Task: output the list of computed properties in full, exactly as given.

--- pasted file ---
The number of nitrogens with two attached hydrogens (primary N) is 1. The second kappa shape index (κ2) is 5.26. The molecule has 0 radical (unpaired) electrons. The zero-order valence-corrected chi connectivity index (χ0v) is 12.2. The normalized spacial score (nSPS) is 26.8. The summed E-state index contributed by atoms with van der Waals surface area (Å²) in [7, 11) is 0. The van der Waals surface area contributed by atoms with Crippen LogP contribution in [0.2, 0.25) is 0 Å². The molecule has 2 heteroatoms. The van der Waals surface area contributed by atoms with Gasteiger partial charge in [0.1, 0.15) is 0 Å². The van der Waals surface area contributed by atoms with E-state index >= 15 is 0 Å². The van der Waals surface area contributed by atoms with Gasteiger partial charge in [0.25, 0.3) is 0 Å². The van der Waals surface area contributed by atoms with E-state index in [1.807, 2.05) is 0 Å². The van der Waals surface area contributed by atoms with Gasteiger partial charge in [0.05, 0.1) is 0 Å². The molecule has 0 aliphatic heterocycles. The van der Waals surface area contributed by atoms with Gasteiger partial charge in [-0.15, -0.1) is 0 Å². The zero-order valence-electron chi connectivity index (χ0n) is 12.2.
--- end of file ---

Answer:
The number of nitrogens with two attached hydrogens (primary N) is 1. The second kappa shape index (κ2) is 5.26. The molecule has 0 radical (unpaired) electrons. The zero-order valence-corrected chi connectivity index (χ0v) is 12.2. The normalized spacial score (nSPS) is 26.8. The summed E-state index contributed by atoms with van der Waals surface area (Å²) in [7, 11) is 0. The van der Waals surface area contributed by atoms with Crippen LogP contribution in [0.2, 0.25) is 0 Å². The molecule has 2 heteroatoms. The van der Waals surface area contributed by atoms with Gasteiger partial charge in [0.1, 0.15) is 0 Å². The van der Waals surface area contributed by atoms with E-state index >= 15 is 0 Å². The van der Waals surface area contributed by atoms with Gasteiger partial charge in [0.25, 0.3) is 0 Å². The van der Waals surface area contributed by atoms with E-state index in [1.807, 2.05) is 0 Å². The van der Waals surface area contributed by atoms with Gasteiger partial charge in [0.05, 0.1) is 0 Å². The molecule has 0 aliphatic heterocycles. The van der Waals surface area contributed by atoms with Gasteiger partial charge in [-0.15, -0.1) is 0 Å². The zero-order valence-electron chi connectivity index (χ0n) is 12.2.